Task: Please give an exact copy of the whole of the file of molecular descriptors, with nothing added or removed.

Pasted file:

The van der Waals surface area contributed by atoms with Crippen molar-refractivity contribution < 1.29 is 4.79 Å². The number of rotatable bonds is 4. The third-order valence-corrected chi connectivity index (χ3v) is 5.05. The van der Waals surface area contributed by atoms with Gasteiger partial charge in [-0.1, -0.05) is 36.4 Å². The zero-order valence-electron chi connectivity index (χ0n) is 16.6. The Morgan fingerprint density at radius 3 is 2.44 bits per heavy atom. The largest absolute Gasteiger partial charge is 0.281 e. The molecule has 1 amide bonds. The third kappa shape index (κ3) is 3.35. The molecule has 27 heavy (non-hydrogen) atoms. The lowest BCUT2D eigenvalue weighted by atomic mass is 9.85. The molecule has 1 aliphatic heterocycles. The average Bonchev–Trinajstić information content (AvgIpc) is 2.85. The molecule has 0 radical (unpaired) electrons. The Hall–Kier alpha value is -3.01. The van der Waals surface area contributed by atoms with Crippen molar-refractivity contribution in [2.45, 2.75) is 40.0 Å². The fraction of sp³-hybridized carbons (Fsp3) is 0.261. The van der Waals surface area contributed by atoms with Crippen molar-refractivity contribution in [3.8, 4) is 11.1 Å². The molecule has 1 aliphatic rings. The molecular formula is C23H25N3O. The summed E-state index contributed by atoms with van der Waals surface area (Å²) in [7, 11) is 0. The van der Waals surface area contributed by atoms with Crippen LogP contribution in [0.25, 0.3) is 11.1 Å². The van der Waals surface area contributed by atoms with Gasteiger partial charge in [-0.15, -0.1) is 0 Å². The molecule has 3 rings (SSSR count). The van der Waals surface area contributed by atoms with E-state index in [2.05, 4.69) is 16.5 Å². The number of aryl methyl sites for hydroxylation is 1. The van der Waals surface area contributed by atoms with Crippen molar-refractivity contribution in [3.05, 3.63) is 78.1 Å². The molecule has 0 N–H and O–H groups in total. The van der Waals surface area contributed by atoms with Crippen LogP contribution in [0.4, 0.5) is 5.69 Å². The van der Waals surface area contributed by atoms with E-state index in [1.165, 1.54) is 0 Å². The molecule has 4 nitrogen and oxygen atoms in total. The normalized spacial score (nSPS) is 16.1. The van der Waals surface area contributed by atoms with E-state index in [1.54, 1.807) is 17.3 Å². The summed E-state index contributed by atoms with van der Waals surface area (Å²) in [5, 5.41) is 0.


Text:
The van der Waals surface area contributed by atoms with Crippen molar-refractivity contribution < 1.29 is 4.79 Å². The number of rotatable bonds is 4. The third-order valence-corrected chi connectivity index (χ3v) is 5.05. The van der Waals surface area contributed by atoms with Gasteiger partial charge in [-0.1, -0.05) is 36.4 Å². The zero-order valence-electron chi connectivity index (χ0n) is 16.6. The Morgan fingerprint density at radius 3 is 2.44 bits per heavy atom. The largest absolute Gasteiger partial charge is 0.281 e. The molecule has 1 amide bonds. The third kappa shape index (κ3) is 3.35. The molecule has 27 heavy (non-hydrogen) atoms. The lowest BCUT2D eigenvalue weighted by atomic mass is 9.85. The molecule has 1 aliphatic heterocycles. The average Bonchev–Trinajstić information content (AvgIpc) is 2.85. The molecule has 0 radical (unpaired) electrons. The Hall–Kier alpha value is -3.01. The van der Waals surface area contributed by atoms with Crippen molar-refractivity contribution in [2.45, 2.75) is 40.0 Å². The fraction of sp³-hybridized carbons (Fsp3) is 0.261. The van der Waals surface area contributed by atoms with Crippen molar-refractivity contribution in [3.8, 4) is 11.1 Å². The molecule has 1 aliphatic rings. The molecular formula is C23H25N3O. The summed E-state index contributed by atoms with van der Waals surface area (Å²) in [7, 11) is 0. The van der Waals surface area contributed by atoms with Crippen LogP contribution in [0.25, 0.3) is 11.1 Å². The van der Waals surface area contributed by atoms with Gasteiger partial charge in [-0.15, -0.1) is 0 Å². The molecule has 3 rings (SSSR count). The van der Waals surface area contributed by atoms with E-state index in [2.05, 4.69) is 16.5 Å². The number of aryl methyl sites for hydroxylation is 1. The van der Waals surface area contributed by atoms with Crippen molar-refractivity contribution in [3.05, 3.63) is 78.1 Å². The molecule has 0 N–H and O–H groups in total. The van der Waals surface area contributed by atoms with Crippen LogP contribution in [0.4, 0.5) is 5.69 Å². The van der Waals surface area contributed by atoms with E-state index in [1.165, 1.54) is 0 Å². The molecule has 4 nitrogen and oxygen atoms in total. The normalized spacial score (nSPS) is 16.1. The van der Waals surface area contributed by atoms with E-state index in [1.54, 1.807) is 17.3 Å². The summed E-state index contributed by atoms with van der Waals surface area (Å²) in [5, 5.41) is 0.